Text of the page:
Respiratory infections often present with a lot of the same symptoms that it might be difficult to tell the difference between a cold, flu, or bronchitis. Bronchitis is a respiratory infection that causes inflammation within the lining of the lungs. The presence of inflammation can make it difficult for air to pass into and out of the lungs.
Wondering if you might have bronchitis? Here are the warning signs,
- Productive cough
- Coughing up yellow, greyish, or green mucus
- Mild fever
- Chest discomfort
- Shortness of breath
One of the telltale indicators that you have bronchitis is if you had symptoms that seemed like a cold but once the cold symptoms cleared up you still dealt with a persistent and productive cough. It can take weeks for this cough to clear up; however, while many acute cases of bronchitis will clear up on their own, if your cough lasts more than three weeks, or if you start coughing up blood you must see your doctor right away.
What can cause chronic bronchitis?
If you’re dealing with a productive cough that lasts up to three months a year for two straight years, this is known as chronic bronchitis. Since those with chronic bronchitis are more at risk for developing bacterial lung infections, you must turn to your ENT doctor for immediate and long-term treatment and management of your condition. The most common cause of chronic bronchitis is smoking.
How is bronchitis treated?
Most treatment options for acute bronchitis are focused on symptom relief until the infection goes away. This includes,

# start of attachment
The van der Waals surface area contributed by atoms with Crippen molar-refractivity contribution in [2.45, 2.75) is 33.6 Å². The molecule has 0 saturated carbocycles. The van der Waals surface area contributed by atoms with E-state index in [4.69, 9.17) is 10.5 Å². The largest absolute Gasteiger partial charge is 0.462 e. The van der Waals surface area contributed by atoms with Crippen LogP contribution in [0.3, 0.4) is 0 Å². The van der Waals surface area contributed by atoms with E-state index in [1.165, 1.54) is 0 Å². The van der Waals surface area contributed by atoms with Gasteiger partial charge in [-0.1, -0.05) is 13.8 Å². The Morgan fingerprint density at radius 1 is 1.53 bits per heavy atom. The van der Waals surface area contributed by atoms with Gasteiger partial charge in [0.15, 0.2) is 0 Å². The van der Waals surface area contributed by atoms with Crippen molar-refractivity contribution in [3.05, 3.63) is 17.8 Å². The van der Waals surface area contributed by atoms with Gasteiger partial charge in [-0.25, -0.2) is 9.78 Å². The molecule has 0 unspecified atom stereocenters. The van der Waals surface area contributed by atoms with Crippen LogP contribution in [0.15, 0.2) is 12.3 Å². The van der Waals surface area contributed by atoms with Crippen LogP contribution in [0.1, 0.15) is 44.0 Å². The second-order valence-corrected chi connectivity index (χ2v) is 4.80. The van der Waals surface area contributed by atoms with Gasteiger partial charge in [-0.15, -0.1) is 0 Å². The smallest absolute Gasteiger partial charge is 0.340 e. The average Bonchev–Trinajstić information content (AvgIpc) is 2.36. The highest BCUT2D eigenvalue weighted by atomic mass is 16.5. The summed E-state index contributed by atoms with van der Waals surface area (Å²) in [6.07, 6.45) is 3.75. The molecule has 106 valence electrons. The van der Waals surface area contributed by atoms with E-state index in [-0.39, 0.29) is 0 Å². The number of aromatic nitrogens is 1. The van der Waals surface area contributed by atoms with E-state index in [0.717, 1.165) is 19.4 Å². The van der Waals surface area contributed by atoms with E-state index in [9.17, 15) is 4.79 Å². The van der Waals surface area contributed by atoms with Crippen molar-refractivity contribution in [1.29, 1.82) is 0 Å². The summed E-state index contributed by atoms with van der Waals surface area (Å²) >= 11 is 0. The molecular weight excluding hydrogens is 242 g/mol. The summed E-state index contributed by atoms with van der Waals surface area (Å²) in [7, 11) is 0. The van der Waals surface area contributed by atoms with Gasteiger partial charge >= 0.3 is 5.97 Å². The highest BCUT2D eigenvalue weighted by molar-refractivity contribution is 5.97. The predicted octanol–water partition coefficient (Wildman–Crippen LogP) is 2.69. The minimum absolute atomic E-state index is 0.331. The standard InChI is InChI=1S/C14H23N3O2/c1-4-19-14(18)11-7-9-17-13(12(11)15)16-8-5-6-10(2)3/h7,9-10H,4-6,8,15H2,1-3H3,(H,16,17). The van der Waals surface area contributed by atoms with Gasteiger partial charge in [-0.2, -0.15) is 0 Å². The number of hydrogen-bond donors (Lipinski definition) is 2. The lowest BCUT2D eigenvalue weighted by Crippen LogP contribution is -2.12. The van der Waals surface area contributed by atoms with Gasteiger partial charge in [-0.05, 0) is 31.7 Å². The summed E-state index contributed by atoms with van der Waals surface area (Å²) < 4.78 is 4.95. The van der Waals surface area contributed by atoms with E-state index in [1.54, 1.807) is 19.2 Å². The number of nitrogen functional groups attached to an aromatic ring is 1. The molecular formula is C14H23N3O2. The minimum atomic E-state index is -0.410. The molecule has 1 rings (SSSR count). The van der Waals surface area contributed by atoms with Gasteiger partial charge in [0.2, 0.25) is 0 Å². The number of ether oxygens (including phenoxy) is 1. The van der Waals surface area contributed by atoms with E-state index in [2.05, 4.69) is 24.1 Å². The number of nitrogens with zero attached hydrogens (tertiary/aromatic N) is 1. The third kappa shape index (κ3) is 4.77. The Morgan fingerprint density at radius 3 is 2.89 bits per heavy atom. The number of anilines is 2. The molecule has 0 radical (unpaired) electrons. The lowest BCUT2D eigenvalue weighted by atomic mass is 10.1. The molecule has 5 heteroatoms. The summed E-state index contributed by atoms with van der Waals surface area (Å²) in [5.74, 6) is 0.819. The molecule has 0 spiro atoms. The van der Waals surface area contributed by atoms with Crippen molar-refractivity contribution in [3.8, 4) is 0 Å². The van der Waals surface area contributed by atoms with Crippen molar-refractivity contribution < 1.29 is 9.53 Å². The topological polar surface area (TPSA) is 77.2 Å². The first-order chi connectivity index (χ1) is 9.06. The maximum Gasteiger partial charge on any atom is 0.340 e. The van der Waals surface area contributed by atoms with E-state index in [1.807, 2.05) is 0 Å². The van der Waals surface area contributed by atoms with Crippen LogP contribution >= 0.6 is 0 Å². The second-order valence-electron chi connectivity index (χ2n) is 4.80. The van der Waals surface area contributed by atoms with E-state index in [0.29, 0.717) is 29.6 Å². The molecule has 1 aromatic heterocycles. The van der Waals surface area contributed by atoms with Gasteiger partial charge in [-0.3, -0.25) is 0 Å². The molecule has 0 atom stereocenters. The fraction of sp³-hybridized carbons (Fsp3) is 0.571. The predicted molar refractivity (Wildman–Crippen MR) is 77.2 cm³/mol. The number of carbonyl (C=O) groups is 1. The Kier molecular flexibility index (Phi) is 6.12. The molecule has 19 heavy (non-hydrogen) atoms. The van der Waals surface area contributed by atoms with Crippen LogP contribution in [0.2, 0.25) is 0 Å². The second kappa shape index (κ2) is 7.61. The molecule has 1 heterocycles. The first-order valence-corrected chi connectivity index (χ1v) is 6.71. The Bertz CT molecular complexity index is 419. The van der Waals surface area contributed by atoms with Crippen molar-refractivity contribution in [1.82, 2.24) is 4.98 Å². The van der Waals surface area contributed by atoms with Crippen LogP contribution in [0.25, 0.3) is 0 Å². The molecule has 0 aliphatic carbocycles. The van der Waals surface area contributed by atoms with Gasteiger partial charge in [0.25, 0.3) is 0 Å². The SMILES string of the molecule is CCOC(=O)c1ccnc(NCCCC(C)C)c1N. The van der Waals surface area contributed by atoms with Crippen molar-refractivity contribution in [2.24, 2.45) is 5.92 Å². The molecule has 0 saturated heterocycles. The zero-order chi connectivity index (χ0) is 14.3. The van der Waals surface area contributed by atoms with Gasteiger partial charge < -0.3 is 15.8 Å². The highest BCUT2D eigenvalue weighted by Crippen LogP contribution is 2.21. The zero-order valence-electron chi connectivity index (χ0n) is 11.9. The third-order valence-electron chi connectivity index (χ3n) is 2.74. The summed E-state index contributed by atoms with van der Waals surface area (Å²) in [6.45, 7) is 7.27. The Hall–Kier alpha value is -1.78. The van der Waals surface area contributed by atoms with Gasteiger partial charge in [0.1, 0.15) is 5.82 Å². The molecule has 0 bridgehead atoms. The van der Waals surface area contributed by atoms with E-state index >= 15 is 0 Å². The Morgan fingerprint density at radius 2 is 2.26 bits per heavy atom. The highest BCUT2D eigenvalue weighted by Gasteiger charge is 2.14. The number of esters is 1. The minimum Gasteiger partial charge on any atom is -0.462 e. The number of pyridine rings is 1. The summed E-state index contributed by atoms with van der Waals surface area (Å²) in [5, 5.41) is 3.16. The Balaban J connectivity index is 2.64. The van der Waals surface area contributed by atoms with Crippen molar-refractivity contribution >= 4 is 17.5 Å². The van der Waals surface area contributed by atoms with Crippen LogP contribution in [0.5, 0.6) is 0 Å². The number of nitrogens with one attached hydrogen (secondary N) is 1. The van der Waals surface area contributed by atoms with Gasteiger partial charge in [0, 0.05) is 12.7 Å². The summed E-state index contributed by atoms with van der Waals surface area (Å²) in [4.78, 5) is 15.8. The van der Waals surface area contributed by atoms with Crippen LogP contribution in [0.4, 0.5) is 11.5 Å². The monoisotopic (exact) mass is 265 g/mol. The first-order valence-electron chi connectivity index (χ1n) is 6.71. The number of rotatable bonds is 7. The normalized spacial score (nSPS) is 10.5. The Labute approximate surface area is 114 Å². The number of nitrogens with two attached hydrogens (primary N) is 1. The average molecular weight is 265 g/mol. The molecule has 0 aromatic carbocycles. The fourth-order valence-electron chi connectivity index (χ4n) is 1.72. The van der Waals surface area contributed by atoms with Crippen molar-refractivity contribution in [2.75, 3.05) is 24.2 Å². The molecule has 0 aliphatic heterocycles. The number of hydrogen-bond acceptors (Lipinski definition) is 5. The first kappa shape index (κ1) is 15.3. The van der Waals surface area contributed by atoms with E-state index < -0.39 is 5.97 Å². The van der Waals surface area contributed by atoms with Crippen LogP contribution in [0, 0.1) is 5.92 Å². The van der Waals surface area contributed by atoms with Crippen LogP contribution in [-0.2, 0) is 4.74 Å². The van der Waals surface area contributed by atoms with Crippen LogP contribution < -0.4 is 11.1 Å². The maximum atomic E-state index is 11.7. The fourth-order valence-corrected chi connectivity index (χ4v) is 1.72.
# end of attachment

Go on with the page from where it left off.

- Resting as much as possible
- Getting enough fluids and staying hydrated
- Avoiding environmental toxins, pollutants, and irritants (e.g., cigarette smoke)
- Taking pain relievers to ease aches and pains
- Taking a cough suppressant or an expectorant to break up the mucus
Your doctor may also prescribe a bronchodilator (a medication that asthmatics use) to open up the inflamed airways to improve breathing. If you have chronic bronchitis some of the ways to manage this condition include,
- Quitting smoking, especially if that’s the cause of your bronchitis
- Getting the flu and pneumococcal vaccine each year
- Using bronchodilators or inhaled steroid medications, if prescribed by your doctor
If in doubt about the symptoms you’re feeling call your general doctor today. They can easily determine whether you may need to come in for further evaluation. While bronchitis typically goes away on its own, it’s important to see a doctor if your symptoms make it difficult to breathe or if symptoms last up to 3-4 weeks.